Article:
Jewish Exiles' Psychological Interpretations of Nazism

This book examines works of four German-Jewish scholars who, in their places of exile, sought to probe the pathology of the Nazi mind: Wilhelm Reich's The Mass Psychology of Fascism (1933), Erich Fromm's Escape from Freedom (1941), Siegfried Kracauer's From Caligari to Hitler: A Psychological History of the German Film (1947), and Erich Neumann's Depth Psychology and a New Ethic (1949). Les mer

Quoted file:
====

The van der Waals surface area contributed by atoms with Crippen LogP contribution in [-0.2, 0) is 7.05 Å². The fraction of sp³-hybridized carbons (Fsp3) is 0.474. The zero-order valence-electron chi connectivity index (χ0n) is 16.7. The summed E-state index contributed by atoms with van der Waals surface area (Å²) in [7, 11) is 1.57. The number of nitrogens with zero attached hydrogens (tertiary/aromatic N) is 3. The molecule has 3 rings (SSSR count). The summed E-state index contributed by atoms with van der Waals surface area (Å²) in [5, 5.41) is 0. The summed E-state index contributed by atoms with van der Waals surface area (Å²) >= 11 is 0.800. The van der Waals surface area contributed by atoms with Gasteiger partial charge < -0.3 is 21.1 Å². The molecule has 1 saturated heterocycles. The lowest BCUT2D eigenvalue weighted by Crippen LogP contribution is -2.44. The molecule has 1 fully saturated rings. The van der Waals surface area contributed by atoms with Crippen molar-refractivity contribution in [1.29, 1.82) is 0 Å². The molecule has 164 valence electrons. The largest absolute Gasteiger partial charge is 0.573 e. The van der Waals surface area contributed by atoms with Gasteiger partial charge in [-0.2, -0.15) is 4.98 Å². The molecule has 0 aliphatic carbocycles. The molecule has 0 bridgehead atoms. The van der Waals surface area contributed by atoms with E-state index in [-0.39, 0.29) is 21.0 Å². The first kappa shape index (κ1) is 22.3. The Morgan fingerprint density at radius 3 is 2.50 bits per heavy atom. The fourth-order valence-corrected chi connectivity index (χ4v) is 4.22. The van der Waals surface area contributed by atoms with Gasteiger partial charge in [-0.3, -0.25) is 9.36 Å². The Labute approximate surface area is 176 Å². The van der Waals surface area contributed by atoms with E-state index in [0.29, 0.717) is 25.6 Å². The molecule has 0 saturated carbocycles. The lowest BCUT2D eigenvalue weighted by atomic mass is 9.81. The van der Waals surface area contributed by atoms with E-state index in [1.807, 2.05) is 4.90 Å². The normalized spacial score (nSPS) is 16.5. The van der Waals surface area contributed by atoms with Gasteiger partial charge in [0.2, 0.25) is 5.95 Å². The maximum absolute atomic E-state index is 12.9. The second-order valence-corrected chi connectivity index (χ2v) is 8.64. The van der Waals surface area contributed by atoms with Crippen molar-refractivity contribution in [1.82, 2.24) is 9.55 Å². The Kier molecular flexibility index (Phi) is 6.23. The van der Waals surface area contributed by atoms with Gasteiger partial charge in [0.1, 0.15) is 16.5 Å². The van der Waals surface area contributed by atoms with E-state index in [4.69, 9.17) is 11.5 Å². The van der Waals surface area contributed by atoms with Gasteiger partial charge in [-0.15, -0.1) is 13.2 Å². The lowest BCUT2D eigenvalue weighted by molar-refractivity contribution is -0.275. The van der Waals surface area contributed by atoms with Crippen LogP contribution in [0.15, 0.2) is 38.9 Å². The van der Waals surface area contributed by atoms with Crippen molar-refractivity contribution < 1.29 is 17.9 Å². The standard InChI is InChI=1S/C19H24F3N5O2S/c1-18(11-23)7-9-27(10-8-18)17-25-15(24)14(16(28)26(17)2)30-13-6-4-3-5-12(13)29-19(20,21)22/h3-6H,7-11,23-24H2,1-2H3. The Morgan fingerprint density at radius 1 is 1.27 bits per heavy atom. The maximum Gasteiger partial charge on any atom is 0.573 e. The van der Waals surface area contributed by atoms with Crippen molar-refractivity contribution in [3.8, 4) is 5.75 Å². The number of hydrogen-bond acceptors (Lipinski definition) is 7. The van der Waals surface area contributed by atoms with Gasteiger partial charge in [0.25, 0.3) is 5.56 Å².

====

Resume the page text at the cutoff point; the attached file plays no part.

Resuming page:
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This book examines works of four German-Jewish scholars who, in their places of exile, sought to probe the pathology of the Nazi mind: Wilhelm Reich's The Mass Psychology of Fascism (1933), Erich Fromm's Escape from Freedom (1941), Siegfried Kracauer's From Caligari to Hitler: A Psychological History of the German Film (1947), and Erich Neumann's Depth Psychology and a New Ethic (1949). While scholars have examined these authors' individual legacies, no comparative analysis of their shared concerns has yet been undertaken, nor have the content and form of their psychological inquiries into Nazism been seriously and systematically analyzed. Yet, the sense of urgency in their works calls for attention. They all took up their pens to counter Nazi barbarism, believing, like the English jurist and judge Sir William Blackstone, who wrote in 1753 - scribere est agere ("to write is to act").

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